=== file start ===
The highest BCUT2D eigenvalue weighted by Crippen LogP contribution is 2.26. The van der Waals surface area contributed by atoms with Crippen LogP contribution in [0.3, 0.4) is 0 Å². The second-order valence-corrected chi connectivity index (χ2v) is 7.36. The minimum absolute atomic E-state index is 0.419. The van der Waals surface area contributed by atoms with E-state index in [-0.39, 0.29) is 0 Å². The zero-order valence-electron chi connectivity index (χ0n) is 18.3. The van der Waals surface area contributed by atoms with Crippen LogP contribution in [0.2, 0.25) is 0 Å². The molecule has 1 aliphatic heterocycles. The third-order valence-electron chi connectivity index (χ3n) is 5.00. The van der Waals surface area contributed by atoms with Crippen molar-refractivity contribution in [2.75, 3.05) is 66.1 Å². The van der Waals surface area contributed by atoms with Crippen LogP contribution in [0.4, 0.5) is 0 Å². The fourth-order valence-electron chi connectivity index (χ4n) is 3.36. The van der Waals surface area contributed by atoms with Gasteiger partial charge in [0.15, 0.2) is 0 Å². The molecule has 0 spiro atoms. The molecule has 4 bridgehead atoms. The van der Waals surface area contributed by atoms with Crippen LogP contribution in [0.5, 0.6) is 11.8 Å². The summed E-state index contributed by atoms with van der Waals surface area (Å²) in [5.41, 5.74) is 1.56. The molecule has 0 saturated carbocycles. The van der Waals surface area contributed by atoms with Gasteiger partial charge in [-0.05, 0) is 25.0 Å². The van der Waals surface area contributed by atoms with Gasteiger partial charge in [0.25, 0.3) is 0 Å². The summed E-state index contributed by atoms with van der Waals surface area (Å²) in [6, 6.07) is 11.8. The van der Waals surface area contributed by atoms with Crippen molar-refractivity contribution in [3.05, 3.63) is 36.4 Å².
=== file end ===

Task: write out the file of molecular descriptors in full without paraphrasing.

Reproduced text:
The highest BCUT2D eigenvalue weighted by Crippen LogP contribution is 2.26. The van der Waals surface area contributed by atoms with Crippen LogP contribution in [0.3, 0.4) is 0 Å². The second-order valence-corrected chi connectivity index (χ2v) is 7.36. The minimum absolute atomic E-state index is 0.419. The van der Waals surface area contributed by atoms with E-state index in [-0.39, 0.29) is 0 Å². The zero-order valence-electron chi connectivity index (χ0n) is 18.3. The van der Waals surface area contributed by atoms with Crippen LogP contribution in [0.2, 0.25) is 0 Å². The molecule has 1 aliphatic heterocycles. The third-order valence-electron chi connectivity index (χ3n) is 5.00. The van der Waals surface area contributed by atoms with Crippen molar-refractivity contribution in [2.75, 3.05) is 66.1 Å². The van der Waals surface area contributed by atoms with Crippen LogP contribution in [0.4, 0.5) is 0 Å². The fourth-order valence-electron chi connectivity index (χ4n) is 3.36. The van der Waals surface area contributed by atoms with Gasteiger partial charge in [0.15, 0.2) is 0 Å². The molecule has 0 spiro atoms. The molecule has 4 bridgehead atoms. The van der Waals surface area contributed by atoms with Crippen LogP contribution in [0.5, 0.6) is 11.8 Å². The summed E-state index contributed by atoms with van der Waals surface area (Å²) in [5.41, 5.74) is 1.56. The molecule has 0 saturated carbocycles. The van der Waals surface area contributed by atoms with Gasteiger partial charge in [-0.05, 0) is 25.0 Å². The van der Waals surface area contributed by atoms with Gasteiger partial charge in [0.25, 0.3) is 0 Å². The summed E-state index contributed by atoms with van der Waals surface area (Å²) in [6, 6.07) is 11.8. The van der Waals surface area contributed by atoms with Crippen molar-refractivity contribution in [3.05, 3.63) is 36.4 Å².